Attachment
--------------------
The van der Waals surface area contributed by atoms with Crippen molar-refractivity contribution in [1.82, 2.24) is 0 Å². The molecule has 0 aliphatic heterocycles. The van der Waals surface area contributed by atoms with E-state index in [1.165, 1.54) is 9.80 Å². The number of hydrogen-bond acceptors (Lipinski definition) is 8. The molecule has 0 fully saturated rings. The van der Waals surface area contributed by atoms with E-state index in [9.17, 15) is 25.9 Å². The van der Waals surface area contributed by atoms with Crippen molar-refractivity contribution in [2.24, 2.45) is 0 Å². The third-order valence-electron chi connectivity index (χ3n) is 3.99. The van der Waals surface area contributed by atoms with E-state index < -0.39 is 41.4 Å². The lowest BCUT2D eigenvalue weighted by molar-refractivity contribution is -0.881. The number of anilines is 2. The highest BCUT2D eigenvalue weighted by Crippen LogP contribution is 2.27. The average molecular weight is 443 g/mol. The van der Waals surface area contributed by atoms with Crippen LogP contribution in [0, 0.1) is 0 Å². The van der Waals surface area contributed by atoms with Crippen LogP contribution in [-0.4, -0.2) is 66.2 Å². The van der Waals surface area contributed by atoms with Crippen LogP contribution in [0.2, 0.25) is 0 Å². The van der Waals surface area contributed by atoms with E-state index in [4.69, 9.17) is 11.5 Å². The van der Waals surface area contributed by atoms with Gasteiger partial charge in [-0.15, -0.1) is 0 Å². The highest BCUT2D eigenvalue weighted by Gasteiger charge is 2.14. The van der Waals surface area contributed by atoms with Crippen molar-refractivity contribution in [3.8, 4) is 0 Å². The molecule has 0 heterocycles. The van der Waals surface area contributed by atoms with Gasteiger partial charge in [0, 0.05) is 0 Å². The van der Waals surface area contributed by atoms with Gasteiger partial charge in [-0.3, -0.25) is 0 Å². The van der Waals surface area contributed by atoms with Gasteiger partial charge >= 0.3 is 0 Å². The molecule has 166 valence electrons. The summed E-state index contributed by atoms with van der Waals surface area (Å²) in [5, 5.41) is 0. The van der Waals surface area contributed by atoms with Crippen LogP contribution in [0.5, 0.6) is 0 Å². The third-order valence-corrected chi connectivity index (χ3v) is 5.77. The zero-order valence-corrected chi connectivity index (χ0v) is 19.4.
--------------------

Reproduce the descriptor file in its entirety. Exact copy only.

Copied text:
The van der Waals surface area contributed by atoms with Crippen molar-refractivity contribution in [1.82, 2.24) is 0 Å². The molecule has 0 aliphatic heterocycles. The van der Waals surface area contributed by atoms with E-state index in [1.165, 1.54) is 9.80 Å². The number of hydrogen-bond acceptors (Lipinski definition) is 8. The molecule has 0 fully saturated rings. The van der Waals surface area contributed by atoms with E-state index in [9.17, 15) is 25.9 Å². The van der Waals surface area contributed by atoms with Crippen molar-refractivity contribution in [2.24, 2.45) is 0 Å². The third-order valence-electron chi connectivity index (χ3n) is 3.99. The van der Waals surface area contributed by atoms with E-state index < -0.39 is 41.4 Å². The lowest BCUT2D eigenvalue weighted by molar-refractivity contribution is -0.881. The number of anilines is 2. The highest BCUT2D eigenvalue weighted by Crippen LogP contribution is 2.27. The average molecular weight is 443 g/mol. The van der Waals surface area contributed by atoms with Crippen LogP contribution in [0, 0.1) is 0 Å². The van der Waals surface area contributed by atoms with Crippen LogP contribution in [-0.4, -0.2) is 66.2 Å². The van der Waals surface area contributed by atoms with Crippen LogP contribution in [0.2, 0.25) is 0 Å². The van der Waals surface area contributed by atoms with E-state index in [4.69, 9.17) is 11.5 Å². The van der Waals surface area contributed by atoms with Gasteiger partial charge in [-0.15, -0.1) is 0 Å². The highest BCUT2D eigenvalue weighted by Gasteiger charge is 2.14. The van der Waals surface area contributed by atoms with Crippen molar-refractivity contribution in [3.8, 4) is 0 Å². The molecule has 0 heterocycles. The van der Waals surface area contributed by atoms with Gasteiger partial charge in [0, 0.05) is 0 Å². The van der Waals surface area contributed by atoms with Gasteiger partial charge in [-0.3, -0.25) is 0 Å². The van der Waals surface area contributed by atoms with Gasteiger partial charge >= 0.3 is 0 Å². The molecule has 166 valence electrons. The summed E-state index contributed by atoms with van der Waals surface area (Å²) in [5, 5.41) is 0. The van der Waals surface area contributed by atoms with Crippen LogP contribution in [0.5, 0.6) is 0 Å². The third-order valence-corrected chi connectivity index (χ3v) is 5.77. The zero-order valence-corrected chi connectivity index (χ0v) is 19.4.